Monday, November 23, 2009

What's missing in the movement

There's a movement within American Christianity towards a kind of greater social awareness and promotion of social justice. It's made up of people who embrace typically "liberal" ideals and support typically "liberal" causes: homelessness, racial equality, fair wages, child labor, sustainable use of resources, etc. I'd find myself in most cases aligning myself with them with their beliefs and priorities, but when I read the things they write or listen to what they have to say, I find myself wanting to rip my hair out.

For several reasons:

1) They appear more concerned with image and perception than the hard realities and doctrines of Scripture. I come across a lot of issue-dodging, especially when it comes to doctrines like hell and homosexuality, where straight (pardon the unintended pun) questions are often deferred and stances are not taken. They'll say things like, "Well, many people who follow Jesus disagree about what Scripture says on this issue," or "I don't like to argue about that, especially when so many people are dying of starvation every day." Maybe so, pal, but answering the question straight won't be stealing food out of anyone's mouth. Their avoidance of these questions makes it seem as if they're afraid that saying outright what they believe Christianity and Scripture teaches will then alienate them from the people they've worked so hard to be accepted by. (Which, truthfully, it pobably would.)

2) They like to bash the fringe elements in Christianity. They don't always do this in a straightforward manner. It's more of a name-dropping, aren't-you-glad-we're-not-like-so-and-so sort of a thing. Again, it's understandable, and I've engaged in the same behavior on a few occassions. But it's wasted energy and pointless back-patting. Sure, be glad you're not a Creflo Dollar Christian, or a Fred Phelps disciple, or a Pat Robertson junkie (Not that some of these fellows could even be considered being part of the fold, but still...). But aren't you wasting your breath discrediting them when people are dying of starvation? And who listens to these nuts anyway?

3) They appear to have a commitment to their causes that supercedes their commitment to Christ. The line becomes blurred between the Gospel and their immediate political cause. To them, Jesus came to end poverty, rather than coming to redeem sinners to Himself.

It's this third item that I think makes what they say often impalatable to me. There's a distinct lack of the Spirit of Christ in their attitudes and their communication. Their intentions are good, but they're not driven by a deep desire to see the Gospel spread. Their ends appear more humanitarian than for God to be glorified and the Kingdom to be spread. So while I often find what they say to be praiseworthy, and they put many issues on my radar which I generally wouldn't know about, I ultimately cannot align myself with them. I wish I could, because in many ways I find that what they have to say about social justice makes much more sense than anything most of the rest of the church is saying. But I am solidly Reformed in my thinking, and cannot shake the deep understanding of what the Gospel is, and why Christ truly came. We can say that ultimately He did come to end poverty, and He did call us to love all people equally and not show favoritism. But these are the fruit of the Spirit's work in our lives, and we can't separate the fruit from the Spirit any more than you can buy a pair of Nikes not made by a starving, exploited child.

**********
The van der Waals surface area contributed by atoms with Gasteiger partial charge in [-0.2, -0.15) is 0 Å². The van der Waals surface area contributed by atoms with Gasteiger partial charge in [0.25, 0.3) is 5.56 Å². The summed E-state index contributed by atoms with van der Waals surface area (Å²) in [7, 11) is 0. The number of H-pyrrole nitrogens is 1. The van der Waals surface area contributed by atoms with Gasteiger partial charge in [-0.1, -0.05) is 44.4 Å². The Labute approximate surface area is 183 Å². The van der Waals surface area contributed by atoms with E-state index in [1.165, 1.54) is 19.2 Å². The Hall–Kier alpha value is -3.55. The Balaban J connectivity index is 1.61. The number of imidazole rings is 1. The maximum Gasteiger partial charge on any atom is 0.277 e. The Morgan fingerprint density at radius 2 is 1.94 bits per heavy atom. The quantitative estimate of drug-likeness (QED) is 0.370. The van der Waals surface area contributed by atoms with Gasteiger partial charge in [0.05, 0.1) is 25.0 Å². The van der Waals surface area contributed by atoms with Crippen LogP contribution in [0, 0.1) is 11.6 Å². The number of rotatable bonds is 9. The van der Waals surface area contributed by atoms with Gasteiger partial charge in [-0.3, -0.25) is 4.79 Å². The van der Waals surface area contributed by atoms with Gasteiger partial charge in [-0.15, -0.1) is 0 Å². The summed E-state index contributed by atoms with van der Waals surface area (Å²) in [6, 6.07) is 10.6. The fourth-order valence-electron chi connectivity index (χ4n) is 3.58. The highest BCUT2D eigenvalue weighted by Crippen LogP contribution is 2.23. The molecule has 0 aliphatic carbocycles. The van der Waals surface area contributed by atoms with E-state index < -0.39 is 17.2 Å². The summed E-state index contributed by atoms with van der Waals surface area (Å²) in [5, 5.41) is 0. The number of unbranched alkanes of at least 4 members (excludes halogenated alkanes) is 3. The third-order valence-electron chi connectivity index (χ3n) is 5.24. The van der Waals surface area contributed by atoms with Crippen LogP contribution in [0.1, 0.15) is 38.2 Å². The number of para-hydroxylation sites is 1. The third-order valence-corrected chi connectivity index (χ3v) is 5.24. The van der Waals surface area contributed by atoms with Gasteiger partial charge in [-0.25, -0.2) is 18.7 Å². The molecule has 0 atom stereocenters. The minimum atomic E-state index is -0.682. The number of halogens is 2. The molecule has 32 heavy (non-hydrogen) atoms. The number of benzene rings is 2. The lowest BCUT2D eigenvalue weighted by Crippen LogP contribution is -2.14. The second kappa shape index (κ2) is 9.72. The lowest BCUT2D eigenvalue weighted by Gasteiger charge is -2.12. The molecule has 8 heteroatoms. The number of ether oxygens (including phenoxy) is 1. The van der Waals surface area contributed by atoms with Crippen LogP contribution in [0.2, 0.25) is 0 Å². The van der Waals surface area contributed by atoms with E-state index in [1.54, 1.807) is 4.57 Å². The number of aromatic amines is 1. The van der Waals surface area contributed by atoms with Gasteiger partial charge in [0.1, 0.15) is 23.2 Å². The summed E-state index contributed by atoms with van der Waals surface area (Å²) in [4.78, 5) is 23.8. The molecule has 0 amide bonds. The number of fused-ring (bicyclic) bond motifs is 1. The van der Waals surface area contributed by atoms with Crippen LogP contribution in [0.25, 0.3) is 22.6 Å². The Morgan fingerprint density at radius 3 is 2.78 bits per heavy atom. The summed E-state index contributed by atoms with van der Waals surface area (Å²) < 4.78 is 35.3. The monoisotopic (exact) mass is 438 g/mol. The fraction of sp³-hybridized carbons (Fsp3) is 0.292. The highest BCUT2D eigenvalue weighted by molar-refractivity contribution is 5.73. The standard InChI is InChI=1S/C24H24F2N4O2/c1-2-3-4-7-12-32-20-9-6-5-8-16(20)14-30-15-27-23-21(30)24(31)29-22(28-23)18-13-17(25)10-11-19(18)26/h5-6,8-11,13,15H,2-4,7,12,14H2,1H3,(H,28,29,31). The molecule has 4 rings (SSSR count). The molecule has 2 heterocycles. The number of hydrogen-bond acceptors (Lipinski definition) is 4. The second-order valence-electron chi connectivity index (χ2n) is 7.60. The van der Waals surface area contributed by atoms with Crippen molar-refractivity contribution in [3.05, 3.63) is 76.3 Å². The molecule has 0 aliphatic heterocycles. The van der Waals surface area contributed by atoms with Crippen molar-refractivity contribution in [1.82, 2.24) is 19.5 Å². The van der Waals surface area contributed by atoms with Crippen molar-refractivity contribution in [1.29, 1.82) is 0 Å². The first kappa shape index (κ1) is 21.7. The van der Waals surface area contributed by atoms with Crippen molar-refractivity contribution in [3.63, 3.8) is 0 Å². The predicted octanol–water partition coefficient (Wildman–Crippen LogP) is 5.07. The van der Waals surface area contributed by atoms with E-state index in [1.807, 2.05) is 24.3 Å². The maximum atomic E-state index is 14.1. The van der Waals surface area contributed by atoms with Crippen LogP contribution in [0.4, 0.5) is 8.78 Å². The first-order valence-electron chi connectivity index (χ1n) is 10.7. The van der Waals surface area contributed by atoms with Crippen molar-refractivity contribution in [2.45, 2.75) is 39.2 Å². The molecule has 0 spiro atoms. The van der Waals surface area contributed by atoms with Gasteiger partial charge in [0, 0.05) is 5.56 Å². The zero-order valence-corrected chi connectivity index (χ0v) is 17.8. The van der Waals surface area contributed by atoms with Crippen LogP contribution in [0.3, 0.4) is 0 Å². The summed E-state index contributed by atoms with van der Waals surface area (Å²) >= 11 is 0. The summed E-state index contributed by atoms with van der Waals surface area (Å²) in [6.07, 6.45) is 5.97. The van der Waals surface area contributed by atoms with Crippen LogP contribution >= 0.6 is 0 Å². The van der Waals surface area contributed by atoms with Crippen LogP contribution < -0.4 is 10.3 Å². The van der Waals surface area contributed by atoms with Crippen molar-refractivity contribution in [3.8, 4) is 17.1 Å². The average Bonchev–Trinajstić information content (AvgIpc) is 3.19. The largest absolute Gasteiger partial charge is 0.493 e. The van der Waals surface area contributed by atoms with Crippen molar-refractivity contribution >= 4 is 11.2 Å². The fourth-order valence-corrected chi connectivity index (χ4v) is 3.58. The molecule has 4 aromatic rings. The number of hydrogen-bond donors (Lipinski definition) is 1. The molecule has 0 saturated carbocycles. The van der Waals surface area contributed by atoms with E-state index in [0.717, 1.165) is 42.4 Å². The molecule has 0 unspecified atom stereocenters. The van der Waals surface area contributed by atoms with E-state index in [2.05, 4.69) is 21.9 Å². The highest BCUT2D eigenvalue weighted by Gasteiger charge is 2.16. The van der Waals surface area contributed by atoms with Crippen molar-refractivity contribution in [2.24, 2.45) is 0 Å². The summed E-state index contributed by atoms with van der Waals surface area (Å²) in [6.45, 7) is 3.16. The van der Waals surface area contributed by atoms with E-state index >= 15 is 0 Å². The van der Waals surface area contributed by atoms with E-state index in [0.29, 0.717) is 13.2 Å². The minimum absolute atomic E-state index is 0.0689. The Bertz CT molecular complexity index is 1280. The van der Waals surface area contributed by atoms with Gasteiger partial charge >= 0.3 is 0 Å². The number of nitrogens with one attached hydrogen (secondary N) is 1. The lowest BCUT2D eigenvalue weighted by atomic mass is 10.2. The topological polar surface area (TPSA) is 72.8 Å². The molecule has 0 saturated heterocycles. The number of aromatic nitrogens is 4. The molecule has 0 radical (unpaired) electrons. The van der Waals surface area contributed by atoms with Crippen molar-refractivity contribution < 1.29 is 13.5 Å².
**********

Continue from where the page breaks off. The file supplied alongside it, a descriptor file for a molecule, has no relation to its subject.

And it's for these reasons that I find what people in this camp (sometimes called "emergent," although that buzzword appears to be fading into the distance) have to say so bittersweet. I'm glad they say it, but I wish that what they said came with more of a commitment to the truth of Scripture and to the spread of the glorious name of Jesus. I look desperately for those voices who do both. There's a balance to be found, I'm sure of it.


  1. Jesse, you are hitting where it counts. My bible study is wrapping up a study of James, so you caught me with his at a good time.

    As much as people from varying persuasions tend to missread that epistle, it might be one of the most needed books for the Reformed church today. Sometimes the implied comeback in our heads after reading "Faith without works is dead," is "We'll at least it's faith," forgetting that Dead means no faith at all. That's convicting.

    But, at the same time, there is no sanctification without justification. Or in other words, Christ is not just behavior modification (as DWebb would put it).

    So I, like you, am in search for a balance. Forgive me for abstracting your concrete thoughts.

    BTW, congratulations!

  2. Good stuff... I've been giving this some thought lately as well - sparked in part (as I'm sure you also were) by the new DW record.

    It's frustrating that there seems to be such an unnecessary either-or dichotomy within the church. I find myself retracting from the "fundamentalist crowd" (for lack of a better term) because their gospel is so exclusive. But I can't align with the "emergent crowd" because their gospel seems too watered down. Right now I'm probably more frustrated with the former - mostly for habitually placing God and Country on equal pedestals and for pretending that some sins are just inherently worse than others... But it seems like the middle ground shouldn't be so hard to find.